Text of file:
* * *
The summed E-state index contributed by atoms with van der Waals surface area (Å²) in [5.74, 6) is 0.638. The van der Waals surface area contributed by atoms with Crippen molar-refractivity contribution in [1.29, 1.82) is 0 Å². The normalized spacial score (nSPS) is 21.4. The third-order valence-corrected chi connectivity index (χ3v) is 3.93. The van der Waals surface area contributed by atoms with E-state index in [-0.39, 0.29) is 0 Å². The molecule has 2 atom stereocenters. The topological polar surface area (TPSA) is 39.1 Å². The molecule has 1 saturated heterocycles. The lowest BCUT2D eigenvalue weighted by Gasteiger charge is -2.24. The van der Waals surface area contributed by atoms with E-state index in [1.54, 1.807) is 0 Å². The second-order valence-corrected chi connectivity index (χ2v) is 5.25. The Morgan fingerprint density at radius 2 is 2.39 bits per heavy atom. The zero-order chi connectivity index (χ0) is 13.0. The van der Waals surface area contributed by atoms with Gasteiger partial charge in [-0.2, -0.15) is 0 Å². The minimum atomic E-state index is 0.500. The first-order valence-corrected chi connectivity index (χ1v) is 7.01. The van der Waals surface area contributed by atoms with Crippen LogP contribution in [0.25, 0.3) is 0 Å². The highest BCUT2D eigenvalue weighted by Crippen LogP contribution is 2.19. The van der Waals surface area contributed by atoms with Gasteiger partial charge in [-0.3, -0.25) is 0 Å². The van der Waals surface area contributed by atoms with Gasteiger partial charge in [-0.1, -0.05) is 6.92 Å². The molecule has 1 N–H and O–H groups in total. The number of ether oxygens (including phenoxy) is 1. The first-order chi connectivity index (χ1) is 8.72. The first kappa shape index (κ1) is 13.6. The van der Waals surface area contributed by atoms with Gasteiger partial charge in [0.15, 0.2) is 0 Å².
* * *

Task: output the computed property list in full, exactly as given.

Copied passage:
The summed E-state index contributed by atoms with van der Waals surface area (Å²) in [5.74, 6) is 0.638. The van der Waals surface area contributed by atoms with Crippen molar-refractivity contribution in [1.29, 1.82) is 0 Å². The normalized spacial score (nSPS) is 21.4. The third-order valence-corrected chi connectivity index (χ3v) is 3.93. The van der Waals surface area contributed by atoms with E-state index in [-0.39, 0.29) is 0 Å². The molecule has 2 atom stereocenters. The topological polar surface area (TPSA) is 39.1 Å². The molecule has 1 saturated heterocycles. The lowest BCUT2D eigenvalue weighted by Gasteiger charge is -2.24. The van der Waals surface area contributed by atoms with E-state index in [1.54, 1.807) is 0 Å². The second-order valence-corrected chi connectivity index (χ2v) is 5.25. The Morgan fingerprint density at radius 2 is 2.39 bits per heavy atom. The zero-order chi connectivity index (χ0) is 13.0. The van der Waals surface area contributed by atoms with Gasteiger partial charge in [-0.2, -0.15) is 0 Å². The minimum atomic E-state index is 0.500. The first-order valence-corrected chi connectivity index (χ1v) is 7.01. The van der Waals surface area contributed by atoms with Crippen LogP contribution in [0.25, 0.3) is 0 Å². The highest BCUT2D eigenvalue weighted by Crippen LogP contribution is 2.19. The van der Waals surface area contributed by atoms with Gasteiger partial charge in [-0.3, -0.25) is 0 Å². The van der Waals surface area contributed by atoms with Gasteiger partial charge in [-0.1, -0.05) is 6.92 Å². The molecule has 1 N–H and O–H groups in total. The number of ether oxygens (including phenoxy) is 1. The first-order chi connectivity index (χ1) is 8.72. The first kappa shape index (κ1) is 13.6. The van der Waals surface area contributed by atoms with Gasteiger partial charge in [0.15, 0.2) is 0 Å².